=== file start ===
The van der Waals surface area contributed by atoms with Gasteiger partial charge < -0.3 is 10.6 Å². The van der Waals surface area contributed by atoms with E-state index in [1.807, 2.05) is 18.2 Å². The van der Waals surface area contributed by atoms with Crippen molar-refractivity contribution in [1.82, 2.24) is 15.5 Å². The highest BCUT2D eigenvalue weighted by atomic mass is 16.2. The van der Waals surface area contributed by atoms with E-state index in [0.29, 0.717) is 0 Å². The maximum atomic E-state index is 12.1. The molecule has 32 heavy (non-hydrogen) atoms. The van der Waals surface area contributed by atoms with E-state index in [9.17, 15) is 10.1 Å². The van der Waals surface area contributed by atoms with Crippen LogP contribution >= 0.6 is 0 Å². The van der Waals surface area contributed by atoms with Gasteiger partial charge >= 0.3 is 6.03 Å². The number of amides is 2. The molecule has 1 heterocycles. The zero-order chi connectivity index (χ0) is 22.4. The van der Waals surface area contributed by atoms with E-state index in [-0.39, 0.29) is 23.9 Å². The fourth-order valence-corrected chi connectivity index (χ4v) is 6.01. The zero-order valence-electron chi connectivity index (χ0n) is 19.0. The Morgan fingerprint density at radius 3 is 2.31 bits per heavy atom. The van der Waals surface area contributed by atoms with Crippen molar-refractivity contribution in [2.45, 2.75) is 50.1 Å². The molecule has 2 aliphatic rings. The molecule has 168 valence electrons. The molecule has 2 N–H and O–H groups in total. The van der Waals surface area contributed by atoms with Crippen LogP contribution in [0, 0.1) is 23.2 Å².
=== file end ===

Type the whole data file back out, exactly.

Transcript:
The van der Waals surface area contributed by atoms with Gasteiger partial charge < -0.3 is 10.6 Å². The van der Waals surface area contributed by atoms with E-state index in [1.807, 2.05) is 18.2 Å². The van der Waals surface area contributed by atoms with Crippen molar-refractivity contribution in [1.82, 2.24) is 15.5 Å². The highest BCUT2D eigenvalue weighted by atomic mass is 16.2. The van der Waals surface area contributed by atoms with E-state index in [0.29, 0.717) is 0 Å². The maximum atomic E-state index is 12.1. The molecule has 32 heavy (non-hydrogen) atoms. The van der Waals surface area contributed by atoms with E-state index in [9.17, 15) is 10.1 Å². The van der Waals surface area contributed by atoms with Crippen LogP contribution >= 0.6 is 0 Å². The van der Waals surface area contributed by atoms with Gasteiger partial charge >= 0.3 is 6.03 Å². The number of amides is 2. The molecule has 1 heterocycles. The zero-order chi connectivity index (χ0) is 22.4. The van der Waals surface area contributed by atoms with E-state index in [-0.39, 0.29) is 23.9 Å². The fourth-order valence-corrected chi connectivity index (χ4v) is 6.01. The zero-order valence-electron chi connectivity index (χ0n) is 19.0. The Morgan fingerprint density at radius 3 is 2.31 bits per heavy atom. The van der Waals surface area contributed by atoms with Crippen molar-refractivity contribution in [2.45, 2.75) is 50.1 Å². The molecule has 2 aliphatic rings. The molecule has 168 valence electrons. The molecule has 2 N–H and O–H groups in total. The van der Waals surface area contributed by atoms with Crippen LogP contribution in [0, 0.1) is 23.2 Å².